As customers have been flooding into gun stores, demand appears to be outstripping supply among some wholesalers, said Andy Raymond, the owner of Engage Armament in Rockville, Maryland. “We’re getting stuff from distributors who are saying, ‘Hey, due to high volume, we’re delayed in shipping.’”

Hill, the first-time buyer in Charlotte, said he thinks society is a long way from the full breakdown that he fears might be coming because of the virus.

“But you can tell it’s already taking a toll on everybody,” he said. “If it were to keep going the way it is going, how bad could it get?”

This article originally appeared in The New York Times.

© 2020 The New York Times Company

https://www.yahoo.com/news/buyers-virus-fears-priority-isnt-184327709.html
 

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I just hope people don’t think that because they have a gun, that it is now the Wild Wild West.

My buddy bought a 9 mm but he can’t find ammunition.


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Live Free
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While there are legitimate concerns over the effects of the virus and the effects of the response to the virus, too many are motivated by Hollywood depictions that are intentionally graphic and frightening. If we think everything will play out according to Hollywood depictions in movies, then our mindset will become twisted and paranoid. We have heard a little of that here in NGF. If we all take a step back and consider how we can do right by our families and our friends and neighbors, we might keep ourselves busy doing some good instead of worrying about gruesome Hollywood foolishness.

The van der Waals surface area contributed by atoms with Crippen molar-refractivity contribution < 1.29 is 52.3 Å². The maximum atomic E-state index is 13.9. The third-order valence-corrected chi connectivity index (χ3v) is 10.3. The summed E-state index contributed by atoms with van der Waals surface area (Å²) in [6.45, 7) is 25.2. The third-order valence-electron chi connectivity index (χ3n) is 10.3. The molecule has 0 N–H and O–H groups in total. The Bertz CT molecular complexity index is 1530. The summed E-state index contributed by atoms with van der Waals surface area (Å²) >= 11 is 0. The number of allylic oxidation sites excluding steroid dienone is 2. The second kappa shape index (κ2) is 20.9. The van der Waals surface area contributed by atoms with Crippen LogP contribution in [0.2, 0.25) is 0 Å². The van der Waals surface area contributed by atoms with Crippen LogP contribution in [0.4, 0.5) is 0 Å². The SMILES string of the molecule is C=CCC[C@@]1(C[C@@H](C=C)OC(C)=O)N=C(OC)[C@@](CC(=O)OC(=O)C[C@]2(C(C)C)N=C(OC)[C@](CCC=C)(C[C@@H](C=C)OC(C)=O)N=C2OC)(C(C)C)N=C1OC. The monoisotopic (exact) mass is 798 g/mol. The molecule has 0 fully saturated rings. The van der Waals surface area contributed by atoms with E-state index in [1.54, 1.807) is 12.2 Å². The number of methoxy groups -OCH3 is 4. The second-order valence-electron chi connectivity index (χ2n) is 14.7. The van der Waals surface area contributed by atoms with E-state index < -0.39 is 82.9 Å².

In saying this, I would still urge all to think what situational awareness is, and practice it, because a few folks are even excited about Hollywood theatrics being lived out, and some are scared to death of the same. When your reality is on the screen, you have no reality; when your reality is on the screen you will act foolishly out of raw emotion without sound wisdom.

We can do right and care for others while still wisely protecting.
 

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I just hope people don’t think that because they have a gun, that it is now the Wild Wild West.

My buddy bought a 9 mm but he can’t find ammunition.


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Most of these first time buyers, with no handling experience, just bought a gun for the predators. Those buyers believe the fire arm is a magic wand. Wave it in the air and chant incantations like "Freeze", "Get on the ground", 'Don't move" and other equally stupid chants. I mean it works on the movies, doesn't it?